Arts Funding Falling Again

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    LANSING — The National Endowment for the Arts (NEA) is expected to get $131.3 million from Congress when the new fiscal year starts next month, up by $10 million from this year and the most the agency has received since it was awarded $162 million in 1995.

    A larger NEA award usually means its grants to state arts and cultural organizations also are bigger. But whether the Michigan Council for Arts and Cultural Affairs (MCACA) will actually receive a larger NEA grant won’t be known for a while because the awards the NEA makes to states lag a year. NEA funding coming from the 2006 federal budget, which should go into effect in three weeks, won’t reach the MCACA until fiscal year 2007.

    “We would expect an increase in ’07,” said William Anderson, director of the state Department of History, Arts and Libraries, which houses MCACA.

    “We already know what ’06 is going to be, and that is a little less.”

    Congress gave the NEA $121.3 million last year and MCACA received $650,745 from the agency for FY06, a figure that was $26,000 less than the state organization was awarded the previous year. In all, the NEA provided grants worth $1.25 million to MCACA and various arts and cultural groups across the state for 2006. But that amount was well under the $1.57 million that Michigan received for 2005.

    “The money that we get from the NEA is used to support various arts and cultural programs,” said Anderson

    The council does the same with state funds. For this fiscal year, Lansing lawmakers gave the agency $11.7 million that the organization handed out in 307 grants to arts and cultural entities. Local performing arts groups received a dozen grants from state funding this year that were worth $443,100, while cultural organizations got seven grants worth $363,200.

    But Anderson doesn’t expect as much funding to come from the state for FY06. The Senate, in its version of the budget, earmarked $8.8 million to go to MCACA. Gov. Jennifer Granholm has recommended $11.3 million. And the House seems to be searching for a number that is somewhere between those two figures.

    Whatever the amount, Anderson fully expects that it will be less than this year’s figure.

    “We’re anticipating a further reduction. Obviously, we’re hoping it won’t be that severe. A couple of years ago we took a 50-percent reduction,” he said.

    In FY02, state funding to MCACA was $23.6 million. To fall from that figure to, say, the $8.8 million the Senate has allocated would result in arts funding plunging by 63 percent in just four years and tumbling roughly $3 million just from this year to next year.

    “I think that traditional arts funding is going to be under siege and I think the best future for us is to think about how we are using our financial resources, in terms of impacting the economy. So our department is clearly moving in that direction of how the arts and culture affect the economy,” said Anderson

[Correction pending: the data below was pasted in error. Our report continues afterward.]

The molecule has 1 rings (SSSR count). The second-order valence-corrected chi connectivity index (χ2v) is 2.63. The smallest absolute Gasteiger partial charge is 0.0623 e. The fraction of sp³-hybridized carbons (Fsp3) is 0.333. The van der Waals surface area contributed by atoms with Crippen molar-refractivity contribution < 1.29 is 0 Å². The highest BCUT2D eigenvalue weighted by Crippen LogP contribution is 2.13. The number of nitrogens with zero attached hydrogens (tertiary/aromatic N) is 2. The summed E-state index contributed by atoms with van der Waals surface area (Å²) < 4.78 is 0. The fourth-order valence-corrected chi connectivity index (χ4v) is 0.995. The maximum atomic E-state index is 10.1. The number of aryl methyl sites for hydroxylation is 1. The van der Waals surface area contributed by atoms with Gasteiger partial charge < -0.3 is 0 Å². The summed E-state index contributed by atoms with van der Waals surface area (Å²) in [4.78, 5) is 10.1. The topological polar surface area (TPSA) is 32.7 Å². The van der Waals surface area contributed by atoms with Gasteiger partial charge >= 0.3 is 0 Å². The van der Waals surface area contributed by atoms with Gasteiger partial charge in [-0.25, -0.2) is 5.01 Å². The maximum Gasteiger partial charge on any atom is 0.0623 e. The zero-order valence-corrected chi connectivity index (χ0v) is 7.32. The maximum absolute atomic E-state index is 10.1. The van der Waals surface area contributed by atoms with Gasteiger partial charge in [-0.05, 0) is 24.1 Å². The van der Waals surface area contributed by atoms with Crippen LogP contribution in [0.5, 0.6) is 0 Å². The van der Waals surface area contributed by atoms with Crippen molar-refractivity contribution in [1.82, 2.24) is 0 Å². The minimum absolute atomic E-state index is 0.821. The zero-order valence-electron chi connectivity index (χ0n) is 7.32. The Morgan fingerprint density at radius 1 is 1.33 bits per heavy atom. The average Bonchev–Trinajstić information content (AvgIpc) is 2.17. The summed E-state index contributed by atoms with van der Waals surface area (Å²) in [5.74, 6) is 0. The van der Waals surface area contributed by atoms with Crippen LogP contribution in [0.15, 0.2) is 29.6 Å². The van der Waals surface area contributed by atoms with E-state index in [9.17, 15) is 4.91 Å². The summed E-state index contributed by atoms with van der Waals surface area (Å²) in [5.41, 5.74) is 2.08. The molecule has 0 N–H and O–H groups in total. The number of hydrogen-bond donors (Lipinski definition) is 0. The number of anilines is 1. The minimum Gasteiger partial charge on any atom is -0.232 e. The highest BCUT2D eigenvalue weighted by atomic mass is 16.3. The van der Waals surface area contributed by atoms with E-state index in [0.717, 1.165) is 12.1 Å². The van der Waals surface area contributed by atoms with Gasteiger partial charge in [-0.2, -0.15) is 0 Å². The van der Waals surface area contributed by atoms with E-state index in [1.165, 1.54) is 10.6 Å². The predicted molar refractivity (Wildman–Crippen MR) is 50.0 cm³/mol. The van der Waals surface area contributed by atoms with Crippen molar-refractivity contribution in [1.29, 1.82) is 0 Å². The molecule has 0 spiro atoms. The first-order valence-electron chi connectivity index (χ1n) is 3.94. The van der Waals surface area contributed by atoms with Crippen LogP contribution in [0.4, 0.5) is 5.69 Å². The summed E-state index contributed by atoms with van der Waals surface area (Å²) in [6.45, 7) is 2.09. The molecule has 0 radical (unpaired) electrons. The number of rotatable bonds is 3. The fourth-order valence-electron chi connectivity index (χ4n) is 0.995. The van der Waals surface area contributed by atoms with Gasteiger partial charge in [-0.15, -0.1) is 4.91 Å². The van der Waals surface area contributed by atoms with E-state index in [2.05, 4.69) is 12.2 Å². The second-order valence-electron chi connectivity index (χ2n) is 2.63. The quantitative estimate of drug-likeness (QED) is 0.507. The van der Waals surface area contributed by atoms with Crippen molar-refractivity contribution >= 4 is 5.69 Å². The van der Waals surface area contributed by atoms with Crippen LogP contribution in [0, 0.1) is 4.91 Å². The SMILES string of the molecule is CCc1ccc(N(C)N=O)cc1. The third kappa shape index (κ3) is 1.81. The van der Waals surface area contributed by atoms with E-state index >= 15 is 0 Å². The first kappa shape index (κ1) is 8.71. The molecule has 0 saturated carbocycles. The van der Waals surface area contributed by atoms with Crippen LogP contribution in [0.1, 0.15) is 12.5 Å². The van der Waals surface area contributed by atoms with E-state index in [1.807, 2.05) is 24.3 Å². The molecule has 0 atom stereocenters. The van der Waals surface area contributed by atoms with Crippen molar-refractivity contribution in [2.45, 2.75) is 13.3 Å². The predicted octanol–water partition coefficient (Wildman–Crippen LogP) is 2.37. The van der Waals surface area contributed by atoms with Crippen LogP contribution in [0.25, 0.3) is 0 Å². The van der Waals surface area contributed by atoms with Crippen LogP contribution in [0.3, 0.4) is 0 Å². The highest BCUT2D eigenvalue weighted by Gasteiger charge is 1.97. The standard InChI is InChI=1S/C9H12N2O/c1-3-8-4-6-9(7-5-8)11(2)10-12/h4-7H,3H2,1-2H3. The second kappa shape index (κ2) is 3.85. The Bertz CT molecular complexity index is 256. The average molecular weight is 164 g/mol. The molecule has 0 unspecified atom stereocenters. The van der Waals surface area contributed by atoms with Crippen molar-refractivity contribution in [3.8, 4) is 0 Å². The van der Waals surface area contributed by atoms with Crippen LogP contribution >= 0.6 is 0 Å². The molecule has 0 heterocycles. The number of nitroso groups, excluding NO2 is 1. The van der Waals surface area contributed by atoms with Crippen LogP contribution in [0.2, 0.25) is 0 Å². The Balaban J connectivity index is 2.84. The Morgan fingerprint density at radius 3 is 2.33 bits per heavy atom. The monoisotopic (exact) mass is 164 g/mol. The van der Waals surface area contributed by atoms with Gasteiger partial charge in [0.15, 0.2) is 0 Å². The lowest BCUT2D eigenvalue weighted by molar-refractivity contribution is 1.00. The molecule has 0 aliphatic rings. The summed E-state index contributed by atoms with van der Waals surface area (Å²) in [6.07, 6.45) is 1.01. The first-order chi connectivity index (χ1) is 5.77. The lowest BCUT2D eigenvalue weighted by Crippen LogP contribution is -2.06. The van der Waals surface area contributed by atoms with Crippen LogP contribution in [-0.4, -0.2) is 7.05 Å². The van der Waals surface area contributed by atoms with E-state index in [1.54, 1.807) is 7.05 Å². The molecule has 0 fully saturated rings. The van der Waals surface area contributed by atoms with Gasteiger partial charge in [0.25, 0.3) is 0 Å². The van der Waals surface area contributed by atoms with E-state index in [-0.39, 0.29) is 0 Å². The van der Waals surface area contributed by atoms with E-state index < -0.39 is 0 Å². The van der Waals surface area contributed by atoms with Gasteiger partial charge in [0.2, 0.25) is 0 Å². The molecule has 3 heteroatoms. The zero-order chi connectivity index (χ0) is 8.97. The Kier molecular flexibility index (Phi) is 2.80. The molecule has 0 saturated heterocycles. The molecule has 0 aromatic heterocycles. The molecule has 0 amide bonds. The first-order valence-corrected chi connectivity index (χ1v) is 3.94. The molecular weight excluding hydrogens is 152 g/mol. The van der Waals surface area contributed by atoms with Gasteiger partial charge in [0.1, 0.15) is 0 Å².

WayneStateUniversity found that arts and cultural attractions affected the economy by generating $46 billion worth of revenue statewide in 2001, a result that comes from a study the school did three years ago.

    Anderson said he hopes to take his department’s economic development strategy for the state’s arts and cultural community to Granholm next month and ask her to incorporate it into her plan to grow Michigan’s economy.

    “It’s right at the top of our agenda,” said Anderson of the department’s nearly finished plan. “We are working very hard to get that repositioning in place.”    

         

    Federal Funds

    The Michigan Council for Arts and Cultural Affairs (MCACA) and a multitude of arts groups in the state have received $5.75 million in grants the past four years from the National Endowment for the Arts (NEA). Of that total, nearly $2.67 million went directly to MCACA for grant distribution to arts and cultural organizations through its partnership program.

    The following chart lists the total NEA funding, how much went to MCACA, how much went to state arts and cultural groups, and how much the state received from the NEA for fiscal years 2002 to 2005.

    Award YearTotal NEA FundingMCACA FundingArts Groups FundingTotal State NEA Funds
    2005$121.3m$650,745$605,000$1,255,745
    2004$120.9m$676,500$899,550$1,576,050
    2003$115.7m$666,500$935,000$1,601,500
    2002$115.2m$667,500$652,500$1,320,000
    Total$473.1m$2,661,245$3,092,050$5,753,295

    Note: Grants from an award year get applied to the following fiscal year.

    Source: National Endowment for the Arts, August 2005

    State Grants

    Local performing arts organizations received a dozen grants from the state this fiscal year that were worth a total of $443,000. Seven more state grants were awarded to local cultural groups and those were worth $363,200. Overall, arts and cultural entities in KentCounty received 19 grants from the state for a total of $806,300 during the current fiscal year.

    The following charts list the performing arts groups that received state grants, how many, and what the grants were worth.

    Local Organization   

    Number of Grants

               Funding Total
    Actors’ Theatre Company$17,200
    Arts Council of Greater GR$87,900
    Community Circle Theatre$35,000
    Grand Rapids Ballet Company$17,900
    Grand Rapids Civic Theatre$23,500
    Grand Rapids Symphony          $185,000
    North American Choral Co.$15,900
    Opera Grand Rapids$24,000
    St. Cecilia Music Society$21,700
    Urban Institute for Contemporary Arts$15,000
    Total

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    $443,100

    Source: Michigan Council for Arts and Cultural Affairs, August 2005

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